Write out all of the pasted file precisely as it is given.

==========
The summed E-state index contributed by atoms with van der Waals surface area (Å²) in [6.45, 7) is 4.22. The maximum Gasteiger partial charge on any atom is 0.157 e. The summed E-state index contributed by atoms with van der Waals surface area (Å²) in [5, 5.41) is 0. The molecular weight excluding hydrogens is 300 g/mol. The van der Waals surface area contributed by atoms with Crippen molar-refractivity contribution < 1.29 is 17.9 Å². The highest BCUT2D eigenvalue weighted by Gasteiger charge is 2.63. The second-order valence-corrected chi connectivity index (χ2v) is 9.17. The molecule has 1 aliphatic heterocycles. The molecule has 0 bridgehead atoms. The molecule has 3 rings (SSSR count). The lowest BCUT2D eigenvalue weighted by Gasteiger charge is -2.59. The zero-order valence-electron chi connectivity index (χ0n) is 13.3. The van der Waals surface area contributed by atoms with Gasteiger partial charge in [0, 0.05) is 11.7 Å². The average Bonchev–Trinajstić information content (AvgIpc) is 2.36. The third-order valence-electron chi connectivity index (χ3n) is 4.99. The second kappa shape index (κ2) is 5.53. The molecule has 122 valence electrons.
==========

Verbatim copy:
The summed E-state index contributed by atoms with van der Waals surface area (Å²) in [6.45, 7) is 4.22. The maximum Gasteiger partial charge on any atom is 0.157 e. The summed E-state index contributed by atoms with van der Waals surface area (Å²) in [5, 5.41) is 0. The molecular weight excluding hydrogens is 300 g/mol. The van der Waals surface area contributed by atoms with Crippen molar-refractivity contribution < 1.29 is 17.9 Å². The highest BCUT2D eigenvalue weighted by Gasteiger charge is 2.63. The second-order valence-corrected chi connectivity index (χ2v) is 9.17. The molecule has 1 aliphatic heterocycles. The molecule has 0 bridgehead atoms. The molecule has 3 rings (SSSR count). The lowest BCUT2D eigenvalue weighted by Gasteiger charge is -2.59. The zero-order valence-electron chi connectivity index (χ0n) is 13.3. The van der Waals surface area contributed by atoms with Gasteiger partial charge in [0, 0.05) is 11.7 Å². The average Bonchev–Trinajstić information content (AvgIpc) is 2.36. The third-order valence-electron chi connectivity index (χ3n) is 4.99. The second kappa shape index (κ2) is 5.53. The molecule has 122 valence electrons.